Almost three weeks ago, I posted here about the slow progress on the loveseat. Today, I'm happy to say, the loveseat is done!
A reminder of the Before:
The glory days of the 1980's left this loveseat tired, dated, sad,and stained. But, I took her home because I liked her "bones", she was the right size and most importantly, the right price.
Reupholstering isn't hard but it can be labor intensive and tricky as I discovered with this wingback loveseat. I've reupholstered many pieces of furniture before but, I had never attempted a wingback style piece.
I made a couple of changes from the original design. I used a different piece of fabric under the cushions and in the places no one can see. Professional upholsterers often employ this method to stretch the fabric yardage and that is exactly why I did it, too. I picked a stripe and I really like the surprise and playfulness of it.
The After :
- The right tools make all the difference. The job goes quicker. I've seen tools at Jo Ann's, Hancock, Amazon and at a local car upholsterer's shop.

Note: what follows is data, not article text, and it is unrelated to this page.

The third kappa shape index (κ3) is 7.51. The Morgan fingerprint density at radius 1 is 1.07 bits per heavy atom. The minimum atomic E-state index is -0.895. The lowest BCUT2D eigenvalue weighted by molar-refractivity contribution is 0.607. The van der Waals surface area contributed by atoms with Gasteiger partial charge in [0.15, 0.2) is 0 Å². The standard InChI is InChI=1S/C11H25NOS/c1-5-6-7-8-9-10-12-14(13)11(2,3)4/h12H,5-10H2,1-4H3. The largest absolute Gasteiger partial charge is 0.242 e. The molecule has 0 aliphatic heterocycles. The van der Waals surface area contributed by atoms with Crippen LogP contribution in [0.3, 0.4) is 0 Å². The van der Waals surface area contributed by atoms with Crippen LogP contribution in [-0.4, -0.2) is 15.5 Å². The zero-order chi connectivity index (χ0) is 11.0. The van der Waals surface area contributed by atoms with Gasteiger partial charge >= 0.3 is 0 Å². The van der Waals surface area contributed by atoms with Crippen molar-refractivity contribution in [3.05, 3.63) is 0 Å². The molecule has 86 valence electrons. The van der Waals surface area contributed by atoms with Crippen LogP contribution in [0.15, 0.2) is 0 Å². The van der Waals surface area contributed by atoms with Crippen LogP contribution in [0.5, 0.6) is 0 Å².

- A pneumatic stapler is definitely the way to go! I can't believe I've done this job in the past with a handheld.
- Buy extra fabric. Mistakes happen.
- Start with an easy job like a chair bottom and work your way up to tackling bigger pieces. As I gained confidence, bigger pieces weren't as scary.
- Ask for help from someone who has done it before. I had help for the first few pieces I tackled. I learned not to be afraid of making that first cut in the fabric.
- If the piece of furniture smells really bad or the frame is not very stable, pass on it. Fixing these two problems is usually not worth the cost.
If you looked close in the after picture, you caught a glimpse of my kitchen reveal coming soon. I can't wait to show you!
I've linked up today with Jennifer Rizzo's Creative Friday Link Party.
"All hard work brings a profit, but mere talk leads only to poverty."
Proverbs 14:23 NIV Bible